Here at Grimmster, out motto is Design, Build, Technology. So, as you can guess we like to keep up with the most current technology and what’s going on in the tech world. Some of the most innovative technology today is coming from the world of video games. The current console wars are proof of that. Each company is trying to prove that they have the better system, the better graphics, the more bang for your buck, but it’s hard to side with either company until an actual product and the games that come with it are tested.
Beyond: Two Souls, a PlayStation 3 exclusive, is the latest game to come out of the Quantic Dream studio. Not only does the game show off just what is capable on the current PlayStation 3 system, but it gives us a glimpse of what is to come in the very near future.
In the past few years, voice acting has become a staple in popular games such as Mass Effect and Uncharted, but Beyond: Two Souls takes this to a whole new level. Not only do actors Ellen Page and Willem Dafoe voice the games main characters Jodie and Nathan, but the characters in game actually look like their voice actor counter parts.
The transition between the actual game characters and the actual actors who voice them are flawless. I’ve played video games for many years and this is the first time that I was actually blown away by in game characters. Not only do the current versions of characters Jodie and Nathan look like their voice actor counter parts, but the younger Jodie and Nathan also match up.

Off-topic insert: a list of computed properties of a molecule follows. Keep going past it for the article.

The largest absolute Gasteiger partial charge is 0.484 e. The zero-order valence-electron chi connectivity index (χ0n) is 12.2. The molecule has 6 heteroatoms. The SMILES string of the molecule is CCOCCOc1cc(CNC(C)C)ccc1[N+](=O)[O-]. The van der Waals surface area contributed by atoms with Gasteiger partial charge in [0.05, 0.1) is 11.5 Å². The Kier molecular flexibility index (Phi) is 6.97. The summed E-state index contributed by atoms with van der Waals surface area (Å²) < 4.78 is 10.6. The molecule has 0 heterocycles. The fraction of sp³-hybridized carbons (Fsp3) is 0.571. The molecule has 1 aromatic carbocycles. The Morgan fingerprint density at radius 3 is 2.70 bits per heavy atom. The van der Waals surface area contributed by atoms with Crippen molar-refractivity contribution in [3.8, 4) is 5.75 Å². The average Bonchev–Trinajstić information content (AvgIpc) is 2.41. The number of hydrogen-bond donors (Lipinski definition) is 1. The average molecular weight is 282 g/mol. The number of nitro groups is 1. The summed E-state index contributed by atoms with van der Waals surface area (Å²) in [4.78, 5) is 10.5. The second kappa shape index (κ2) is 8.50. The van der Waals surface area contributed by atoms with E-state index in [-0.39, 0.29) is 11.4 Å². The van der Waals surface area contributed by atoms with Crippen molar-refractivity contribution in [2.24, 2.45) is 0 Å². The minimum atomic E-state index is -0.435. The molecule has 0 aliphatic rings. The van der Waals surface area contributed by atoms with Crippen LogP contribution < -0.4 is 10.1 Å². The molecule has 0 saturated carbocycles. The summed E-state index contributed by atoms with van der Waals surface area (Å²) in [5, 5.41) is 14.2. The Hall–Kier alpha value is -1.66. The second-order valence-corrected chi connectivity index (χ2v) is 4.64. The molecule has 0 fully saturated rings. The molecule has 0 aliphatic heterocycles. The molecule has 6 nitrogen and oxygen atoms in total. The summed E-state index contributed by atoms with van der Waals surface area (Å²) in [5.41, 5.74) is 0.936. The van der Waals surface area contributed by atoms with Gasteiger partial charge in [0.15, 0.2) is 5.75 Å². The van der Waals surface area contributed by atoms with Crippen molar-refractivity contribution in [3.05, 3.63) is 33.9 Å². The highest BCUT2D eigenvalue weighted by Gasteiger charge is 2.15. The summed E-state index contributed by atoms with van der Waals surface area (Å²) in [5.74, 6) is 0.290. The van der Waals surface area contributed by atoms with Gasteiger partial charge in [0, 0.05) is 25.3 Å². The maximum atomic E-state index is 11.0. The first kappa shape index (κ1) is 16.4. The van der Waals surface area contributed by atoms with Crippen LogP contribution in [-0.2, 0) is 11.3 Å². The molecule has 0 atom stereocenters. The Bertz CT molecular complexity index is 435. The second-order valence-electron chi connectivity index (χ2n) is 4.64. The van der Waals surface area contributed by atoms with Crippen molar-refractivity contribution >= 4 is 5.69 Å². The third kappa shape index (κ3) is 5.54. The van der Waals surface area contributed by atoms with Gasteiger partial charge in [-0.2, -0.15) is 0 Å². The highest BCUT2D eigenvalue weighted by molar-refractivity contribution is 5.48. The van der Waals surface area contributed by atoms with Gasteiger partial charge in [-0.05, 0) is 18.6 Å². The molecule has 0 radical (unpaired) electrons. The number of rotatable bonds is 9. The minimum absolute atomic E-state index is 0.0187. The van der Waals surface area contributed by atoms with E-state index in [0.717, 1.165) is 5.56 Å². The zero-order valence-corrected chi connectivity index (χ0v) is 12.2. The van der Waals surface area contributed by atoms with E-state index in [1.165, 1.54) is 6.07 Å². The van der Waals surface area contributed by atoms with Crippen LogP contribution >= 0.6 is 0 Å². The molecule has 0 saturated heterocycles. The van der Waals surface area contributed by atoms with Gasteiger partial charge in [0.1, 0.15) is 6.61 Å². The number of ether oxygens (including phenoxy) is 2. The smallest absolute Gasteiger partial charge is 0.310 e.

Quantic Dream used some pretty state of the art technology to create the characters for their lastest game.Take a look at the video below to see just how the characters of Beyond: Two Souls were created.
Not only did Quantic Dream use state of the art technlogy to create their characaters, but they also used some pretty state of the art technology to create the whole visual arts of their game. The entire game is done with motion capture technology. Take a look at the video below to see how Quantic Dream created the whole game.
Technological advances like this used for video games makes you wonder what else advances like this can be used for. The possibilities seem almost endless.